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Revista Española de Enfermedades Digestivas

versión impresa ISSN 1130-0108

Rev. esp. enferm. dig. vol.107 no.11 Madrid nov. 2015




Role of colonic microbiota in colorectal carcinogenesis: A systematic review



Marta Borges-Canha1, José Pedro Portela-Cidade1, Mário Dinis-Ribeiro2,3, Adelino F. Leite-Moreira1 and Pedro Pimentel-Nunes1,2,3

1 Department of Physiology and Cardiothoracic Surgery, Cardiovascular Research & Development Unit. Faculty of Medicine. University of Porto. Portugal.
2 Gastroenterology Department. Portuguese Oncology Institute. Porto, Portugal.
3 CINTESIS/Department of Biostatistics and Medical Informatics. Porto Faculty of Medicine. Porto, Portugal





Background and aim: The human colonic mucosa is populated by a wide range of microorganisms, usually in a symbiotic relation with the host. Sometimes this balance is lost and a state of dysbiosis arises, exposing the colon to different metabolic and inflammatory stimuli (according to the microbiota's changing profile). Recent findings lead to hypothesize that this unbalance may create a subclinical pro-inflammatory state that increases DNA mutations and, therefore, colorectal carcinogenesis. In this article we aim to systematically review the scientific evidence regarding colonic microbiota and its role in colorectal carcinogenesis.
Methods: Systematic review of PubMed searching results for original articles studying microbiota and colorectal cancer until November 2014.
Results: Thirty-one original articles studied the role of colon microbiota in colorectal carcinoma including both human and animal studies. Different and heterogeneous methods were used and different bacteria were considered. Nevertheless, some bacteria are consistently augmented (such as Fusobacteria, Alistipes, Porphyromonadaceae, Coriobacteridae, Staphylococcaceae, Akkermansia spp. and Methanobacteriales), while other are constantly diminished in colorectal cancer (such as Bifidobacterium, Lactobacillus, Ruminococcus, Faecalibacterium spp., Roseburia, and Treponema). Moreover, bacteria metabolites amino acids are increased and butyrate is decreased throughout colonic carcinogenesis.
Conclusion: Conclusive evidence shows that colorectal carcinogenesis is associated with microbial dysbiosis. This information may be used to create new prophylactic, diagnostic and therapeutic strategies for colorectal cancer.

Key words: Colon microbiota. Microbiome. Colorectal cancer. Innate immunity.



The human large bowel is known for its wide microbiota composition. In fact, there are as many as 100 trillion organisms that interfere with the host, usually in symbiotic relation. These microorganisms take the undigested nutrients that reach the colon as its substrates to live. Usually, those are innocuous commensals or are relevant to final product degradation, as well as vitamin formation, among other functions (1-3).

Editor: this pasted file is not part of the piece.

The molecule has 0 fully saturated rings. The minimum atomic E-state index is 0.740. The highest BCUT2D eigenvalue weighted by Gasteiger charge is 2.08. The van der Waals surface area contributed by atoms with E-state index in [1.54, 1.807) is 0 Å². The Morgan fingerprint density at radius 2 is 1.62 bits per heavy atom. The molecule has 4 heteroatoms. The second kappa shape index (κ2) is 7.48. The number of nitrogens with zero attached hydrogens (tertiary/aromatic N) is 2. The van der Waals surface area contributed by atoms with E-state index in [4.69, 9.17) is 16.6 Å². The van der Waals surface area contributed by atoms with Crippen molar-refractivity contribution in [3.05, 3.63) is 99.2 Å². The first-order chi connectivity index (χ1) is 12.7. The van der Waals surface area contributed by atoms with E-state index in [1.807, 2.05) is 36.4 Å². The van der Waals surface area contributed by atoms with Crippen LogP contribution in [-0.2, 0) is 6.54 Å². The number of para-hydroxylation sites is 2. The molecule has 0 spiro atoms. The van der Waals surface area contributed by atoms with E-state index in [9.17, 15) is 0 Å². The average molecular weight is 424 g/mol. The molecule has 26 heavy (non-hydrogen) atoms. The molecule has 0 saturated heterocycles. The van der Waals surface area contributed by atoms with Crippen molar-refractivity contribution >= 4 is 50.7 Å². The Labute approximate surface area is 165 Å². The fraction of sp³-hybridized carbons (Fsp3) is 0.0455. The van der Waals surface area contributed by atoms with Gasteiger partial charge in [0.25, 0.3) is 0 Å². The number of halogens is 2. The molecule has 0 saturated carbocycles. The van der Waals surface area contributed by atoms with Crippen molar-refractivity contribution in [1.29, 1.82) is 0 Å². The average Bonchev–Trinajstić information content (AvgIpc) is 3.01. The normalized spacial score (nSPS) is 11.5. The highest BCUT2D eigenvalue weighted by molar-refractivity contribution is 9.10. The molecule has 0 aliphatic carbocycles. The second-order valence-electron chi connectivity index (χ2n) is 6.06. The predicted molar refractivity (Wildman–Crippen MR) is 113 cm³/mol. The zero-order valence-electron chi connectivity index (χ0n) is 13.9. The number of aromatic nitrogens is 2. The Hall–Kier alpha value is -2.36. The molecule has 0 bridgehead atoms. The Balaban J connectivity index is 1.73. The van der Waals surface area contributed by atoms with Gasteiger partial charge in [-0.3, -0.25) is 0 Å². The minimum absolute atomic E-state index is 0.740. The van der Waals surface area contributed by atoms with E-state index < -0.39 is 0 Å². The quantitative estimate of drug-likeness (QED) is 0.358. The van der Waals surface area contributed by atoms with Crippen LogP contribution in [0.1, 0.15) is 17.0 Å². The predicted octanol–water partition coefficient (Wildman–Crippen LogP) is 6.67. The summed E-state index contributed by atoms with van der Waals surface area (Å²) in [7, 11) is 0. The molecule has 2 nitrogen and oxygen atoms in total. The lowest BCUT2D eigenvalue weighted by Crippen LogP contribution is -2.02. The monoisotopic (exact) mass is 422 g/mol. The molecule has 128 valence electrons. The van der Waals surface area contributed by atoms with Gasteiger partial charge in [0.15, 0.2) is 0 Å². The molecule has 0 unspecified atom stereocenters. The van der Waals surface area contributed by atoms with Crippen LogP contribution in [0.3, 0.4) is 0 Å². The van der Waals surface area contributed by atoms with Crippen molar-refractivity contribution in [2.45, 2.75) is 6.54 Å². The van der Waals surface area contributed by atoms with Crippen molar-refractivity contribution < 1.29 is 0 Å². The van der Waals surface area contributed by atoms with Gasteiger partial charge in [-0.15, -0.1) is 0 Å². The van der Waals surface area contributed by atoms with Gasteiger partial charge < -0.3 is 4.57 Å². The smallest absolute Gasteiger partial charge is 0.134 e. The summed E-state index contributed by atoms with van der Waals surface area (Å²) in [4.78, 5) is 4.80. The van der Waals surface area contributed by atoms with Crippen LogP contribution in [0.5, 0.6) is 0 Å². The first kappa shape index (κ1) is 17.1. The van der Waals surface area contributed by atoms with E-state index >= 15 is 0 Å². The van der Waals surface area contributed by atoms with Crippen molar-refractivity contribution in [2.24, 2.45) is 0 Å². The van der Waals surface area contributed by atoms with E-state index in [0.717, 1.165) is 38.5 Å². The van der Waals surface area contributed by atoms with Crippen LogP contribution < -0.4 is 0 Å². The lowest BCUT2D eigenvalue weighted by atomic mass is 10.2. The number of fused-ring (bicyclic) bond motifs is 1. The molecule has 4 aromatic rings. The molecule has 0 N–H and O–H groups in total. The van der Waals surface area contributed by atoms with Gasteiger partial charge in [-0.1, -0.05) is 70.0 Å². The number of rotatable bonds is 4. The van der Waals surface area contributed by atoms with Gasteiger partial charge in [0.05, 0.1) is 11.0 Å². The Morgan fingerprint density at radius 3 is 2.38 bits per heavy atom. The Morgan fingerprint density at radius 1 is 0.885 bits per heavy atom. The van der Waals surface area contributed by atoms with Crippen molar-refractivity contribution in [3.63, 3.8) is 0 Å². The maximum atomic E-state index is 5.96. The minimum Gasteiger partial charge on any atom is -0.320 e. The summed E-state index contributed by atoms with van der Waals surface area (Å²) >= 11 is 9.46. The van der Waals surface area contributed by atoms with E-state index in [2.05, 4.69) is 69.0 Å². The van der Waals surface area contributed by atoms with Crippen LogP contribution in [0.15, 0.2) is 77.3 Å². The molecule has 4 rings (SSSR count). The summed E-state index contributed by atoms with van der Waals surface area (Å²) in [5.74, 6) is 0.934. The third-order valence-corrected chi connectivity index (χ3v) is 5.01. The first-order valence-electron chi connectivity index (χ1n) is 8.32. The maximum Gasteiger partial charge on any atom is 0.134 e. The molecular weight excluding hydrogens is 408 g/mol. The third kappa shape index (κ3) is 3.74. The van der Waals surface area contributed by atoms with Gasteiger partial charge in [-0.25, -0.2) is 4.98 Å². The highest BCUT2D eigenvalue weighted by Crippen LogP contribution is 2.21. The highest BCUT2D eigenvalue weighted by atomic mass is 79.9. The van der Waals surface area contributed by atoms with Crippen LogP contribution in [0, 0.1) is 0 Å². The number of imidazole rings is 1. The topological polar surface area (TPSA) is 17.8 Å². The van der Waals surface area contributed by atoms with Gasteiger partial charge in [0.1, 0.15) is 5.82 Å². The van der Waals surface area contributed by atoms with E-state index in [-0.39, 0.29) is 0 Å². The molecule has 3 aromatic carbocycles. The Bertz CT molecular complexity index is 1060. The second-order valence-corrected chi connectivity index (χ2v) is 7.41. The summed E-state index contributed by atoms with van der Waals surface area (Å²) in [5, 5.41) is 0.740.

However, this balance is not always maintained and the chronic inflammation and immune evasion caused by inappropriate interactions may promote colorectal carcinogenesis. Indeed, there is growing evidence on microbial dysbiosis in colorectal cancer patients, although the mechanism is not fully understood and yet to be investigated (4,5).

Colorectal cancer (CRC) is a troublesome issue because it is a major cause of cancer deaths around the world, mostly in developed countries where its incidence is increasing. It is a multifactorial disease, associated with lifestyle (pointing out dietary habits and sedentary behaviuors), DNA mutations, inflammation and, most recently, microbiota changes (6-8).

Although advances are still minimal, recent researches have attempted to identify the type of microorganisms' changes that may enhance carcinogenesis (namely, sequencing advances are being crucial to understand how it happens) (9,10).

Therefore, the aim of this systematic review is to discuss and deepen possible changes in microbiota in adenoma-carcinoma cascade and its interaction with immune response.



Specific criteria were defined in order to guide this review. Firstly, a PubMed query to gather the articles related to the subject on was built: ("microbiota"[All Fields] OR "microbiome"[All Fields]) AND ("colorectal cancer"[All Fields] OR "colorectal carcinogenesis"[All Fields] OR "colon cancer"[All Fields] OR "rectal cancer"[All Fields]). With this query we intended to collect a wide range of articles, which then would be judiciously selected (total of 250 in November 2014).

A total amount of 254 articles were screened after the referred search (250 articles), cross-referencing (4 articles) and discarding the duplicates. The following inclusion criteria were used: a) Studies that were published until the end November 2014; b) the article should be written in English; and c) studies relevant to the subject (presenting original data). As exclusion criteria we defined: a) Studies considered by the authors as unrelated to the subject; and b) non-original studies. These criteria were applied by reading the title and abstract. After this step, 45 studies were selected for full-text reading. On a second level of eligibility, 14 more studies were excluded and 31 studies were selected, analysed and included in this revision (Table I and Fig. 1).